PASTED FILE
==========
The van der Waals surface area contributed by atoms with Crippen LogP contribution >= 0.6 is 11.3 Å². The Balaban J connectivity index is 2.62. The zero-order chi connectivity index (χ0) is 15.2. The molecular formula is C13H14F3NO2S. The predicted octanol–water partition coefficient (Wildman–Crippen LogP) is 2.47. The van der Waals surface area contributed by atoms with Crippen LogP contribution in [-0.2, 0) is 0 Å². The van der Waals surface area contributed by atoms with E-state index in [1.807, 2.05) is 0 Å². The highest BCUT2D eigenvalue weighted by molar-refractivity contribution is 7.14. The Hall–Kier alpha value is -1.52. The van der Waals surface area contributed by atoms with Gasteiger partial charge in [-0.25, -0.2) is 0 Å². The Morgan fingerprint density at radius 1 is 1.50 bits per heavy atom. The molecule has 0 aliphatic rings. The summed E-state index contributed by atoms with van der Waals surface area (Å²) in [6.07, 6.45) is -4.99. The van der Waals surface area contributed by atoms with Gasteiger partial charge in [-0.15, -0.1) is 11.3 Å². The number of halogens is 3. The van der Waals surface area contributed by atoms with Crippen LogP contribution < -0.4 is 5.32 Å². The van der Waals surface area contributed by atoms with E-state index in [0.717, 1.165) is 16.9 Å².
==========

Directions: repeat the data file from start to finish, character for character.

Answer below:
The van der Waals surface area contributed by atoms with Crippen LogP contribution >= 0.6 is 11.3 Å². The Balaban J connectivity index is 2.62. The zero-order chi connectivity index (χ0) is 15.2. The molecular formula is C13H14F3NO2S. The predicted octanol–water partition coefficient (Wildman–Crippen LogP) is 2.47. The van der Waals surface area contributed by atoms with Crippen LogP contribution in [-0.2, 0) is 0 Å². The van der Waals surface area contributed by atoms with E-state index in [1.807, 2.05) is 0 Å². The highest BCUT2D eigenvalue weighted by molar-refractivity contribution is 7.14. The Hall–Kier alpha value is -1.52. The van der Waals surface area contributed by atoms with Gasteiger partial charge in [-0.25, -0.2) is 0 Å². The Morgan fingerprint density at radius 1 is 1.50 bits per heavy atom. The molecule has 0 aliphatic rings. The summed E-state index contributed by atoms with van der Waals surface area (Å²) in [6.07, 6.45) is -4.99. The van der Waals surface area contributed by atoms with Gasteiger partial charge in [-0.15, -0.1) is 11.3 Å². The number of halogens is 3. The van der Waals surface area contributed by atoms with Crippen LogP contribution < -0.4 is 5.32 Å². The van der Waals surface area contributed by atoms with E-state index in [0.717, 1.165) is 16.9 Å².